Rick McIntosh could barely call the action at all at Kilmore, with "Pea Soup" fog blanketing the course providing for some comical moments as…
I’m one of those silly blokes who loves racing for the aesthetics – what I want most of all is watching champion horses with champion jockeys race against each other in championship races over varying distances and race conditions.
Simple? Don’t you believe it!
Now that the Melbourne spring carnival is done for another year and they appear to have mangled it even more with little tweaks here and there, why doesn’t Raving Victoria (easier to say than VRC, MRC and MVRC) tackle some of the real issues?
For example, why is the Victorian Derby and Victorian Oaks still run over 2500m?
Three-year-olds are technically only three months old into their year when they contest the Derby and Oaks, yet they run at the longest distance of all the Australian state classics.
By comparison, the Australian Derby and Oaks, run at Royal Randwick some five months later in the autumn, are set at 2400m.
Almost everyone else in Australia is falling over themselves to reduce the length of distance races, but the VRC insists on retaining the 2500m for the Derby and Oaks, for what reason?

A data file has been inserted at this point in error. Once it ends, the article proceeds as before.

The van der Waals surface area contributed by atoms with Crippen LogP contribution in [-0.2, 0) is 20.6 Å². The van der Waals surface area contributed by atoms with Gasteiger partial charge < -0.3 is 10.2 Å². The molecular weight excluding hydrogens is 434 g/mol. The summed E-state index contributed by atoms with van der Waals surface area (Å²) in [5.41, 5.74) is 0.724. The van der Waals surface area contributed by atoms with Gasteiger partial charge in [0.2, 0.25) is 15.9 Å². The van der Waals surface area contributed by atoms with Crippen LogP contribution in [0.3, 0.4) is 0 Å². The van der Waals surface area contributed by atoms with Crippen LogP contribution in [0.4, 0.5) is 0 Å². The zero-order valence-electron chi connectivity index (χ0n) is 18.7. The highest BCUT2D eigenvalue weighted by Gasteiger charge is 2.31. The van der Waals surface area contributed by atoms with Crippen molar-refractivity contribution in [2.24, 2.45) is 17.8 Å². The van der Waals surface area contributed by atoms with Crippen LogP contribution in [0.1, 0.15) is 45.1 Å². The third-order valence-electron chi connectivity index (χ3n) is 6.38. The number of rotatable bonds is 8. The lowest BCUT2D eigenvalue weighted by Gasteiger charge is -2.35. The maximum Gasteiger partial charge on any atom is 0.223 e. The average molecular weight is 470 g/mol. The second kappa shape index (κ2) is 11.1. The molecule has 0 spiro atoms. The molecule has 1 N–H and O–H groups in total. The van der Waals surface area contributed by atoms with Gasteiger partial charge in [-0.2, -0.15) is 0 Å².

Tradition? I doubt it. I think they are just lacking practical common sense and some imaginative fortitude.
Even the great Lee Freedman asked this same question years ago. Why not do one of two things – reduce the distance to 2000m, or relocate the blue riband classics to the autumn, when three-year-olds will be older, more mature and stronger.
But no dammit, they’re going to stick at 2500m in the spring, just because they can!
I have a solution. A compromise. I’ve seen overhead shots of Flemington and down near the possible 2200m location near the Maribyrnong river is an entrance onto and off the race track.
It’s difficult to see what’s here exactly, but it might be maintenance buildings. A 2200m shute could be set up with a little tinkering.
Presto, running the Derby and Oaks in the spring at 2200m is a little less stressful on the young horses. 300m might not seem like much, but it could help the horses enormously.
While we’re at it, return the Mackinnon Stakes to Derby day as another potential Cup trial, and re-introduce the CB Fisher Plate on Stakes day as the marathon weight-for-age race at 2200m. In the old, old days, this race was run at a mile and a half, equivalent to 2400m.
With Australia and New Zealand seemingly abandoning the idea to bother with breeding stayers, it’s now left to overseas interests to hold up our great spring distance races, but for how much longer?
Anyway, if overseas connections are going to bring horses out here for the Melbourne Cup, perhaps for just a few more bucks they might as well bring half a dozen, instead of just one or two horses.
They can have their one or two Caulfield Cup-Melbourne Cup entries along with, say, one or two Cox Plate-Mackinnon Stakes-Fisher Plate entries and maybe one each to contest the Derby and Oaks at a more realistic distance.
And let’s not forget the good mile and sprint races still on offer throughout the Melbourne spring carnival.
One day the marathon race in Australia might be over 1600m. But for the moment, let’s enjoy and be thankful there’s still plenty of good races over 1600m.